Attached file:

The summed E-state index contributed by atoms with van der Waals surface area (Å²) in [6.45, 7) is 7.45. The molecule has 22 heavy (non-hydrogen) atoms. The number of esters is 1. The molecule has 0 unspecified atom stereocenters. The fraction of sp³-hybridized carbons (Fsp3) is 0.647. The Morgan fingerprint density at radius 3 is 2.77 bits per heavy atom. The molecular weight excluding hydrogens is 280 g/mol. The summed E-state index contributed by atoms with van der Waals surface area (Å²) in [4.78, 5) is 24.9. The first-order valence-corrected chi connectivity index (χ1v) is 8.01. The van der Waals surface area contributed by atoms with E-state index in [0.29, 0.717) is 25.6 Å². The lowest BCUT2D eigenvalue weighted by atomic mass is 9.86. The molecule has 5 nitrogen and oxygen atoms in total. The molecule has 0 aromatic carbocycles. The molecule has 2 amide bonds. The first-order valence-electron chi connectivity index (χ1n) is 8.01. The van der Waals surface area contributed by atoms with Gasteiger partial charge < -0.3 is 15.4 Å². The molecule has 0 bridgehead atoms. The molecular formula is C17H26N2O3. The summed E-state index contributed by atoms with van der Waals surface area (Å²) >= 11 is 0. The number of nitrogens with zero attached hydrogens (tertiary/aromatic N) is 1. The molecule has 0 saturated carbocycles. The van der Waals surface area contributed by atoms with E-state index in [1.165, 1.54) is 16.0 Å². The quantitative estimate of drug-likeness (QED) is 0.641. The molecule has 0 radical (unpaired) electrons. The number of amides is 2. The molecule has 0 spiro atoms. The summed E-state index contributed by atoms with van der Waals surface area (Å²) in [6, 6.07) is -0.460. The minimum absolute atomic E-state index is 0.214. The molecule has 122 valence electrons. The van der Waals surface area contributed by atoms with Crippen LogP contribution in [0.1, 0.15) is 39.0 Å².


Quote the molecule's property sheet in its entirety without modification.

The summed E-state index contributed by atoms with van der Waals surface area (Å²) in [6.45, 7) is 7.45. The molecule has 22 heavy (non-hydrogen) atoms. The number of esters is 1. The molecule has 0 unspecified atom stereocenters. The fraction of sp³-hybridized carbons (Fsp3) is 0.647. The Morgan fingerprint density at radius 3 is 2.77 bits per heavy atom. The molecular weight excluding hydrogens is 280 g/mol. The summed E-state index contributed by atoms with van der Waals surface area (Å²) in [4.78, 5) is 24.9. The first-order valence-corrected chi connectivity index (χ1v) is 8.01. The van der Waals surface area contributed by atoms with E-state index in [0.29, 0.717) is 25.6 Å². The lowest BCUT2D eigenvalue weighted by atomic mass is 9.86. The molecule has 5 nitrogen and oxygen atoms in total. The molecule has 0 aromatic carbocycles. The molecule has 2 amide bonds. The first-order valence-electron chi connectivity index (χ1n) is 8.01. The van der Waals surface area contributed by atoms with Gasteiger partial charge < -0.3 is 15.4 Å². The molecule has 0 bridgehead atoms. The molecular formula is C17H26N2O3. The summed E-state index contributed by atoms with van der Waals surface area (Å²) >= 11 is 0. The number of nitrogens with zero attached hydrogens (tertiary/aromatic N) is 1. The molecule has 0 saturated carbocycles. The van der Waals surface area contributed by atoms with E-state index in [1.165, 1.54) is 16.0 Å². The quantitative estimate of drug-likeness (QED) is 0.641. The molecule has 0 radical (unpaired) electrons. The number of amides is 2. The molecule has 0 spiro atoms. The summed E-state index contributed by atoms with van der Waals surface area (Å²) in [6, 6.07) is -0.460. The minimum absolute atomic E-state index is 0.214. The molecule has 122 valence electrons. The van der Waals surface area contributed by atoms with Crippen LogP contribution in [0.1, 0.15) is 39.0 Å².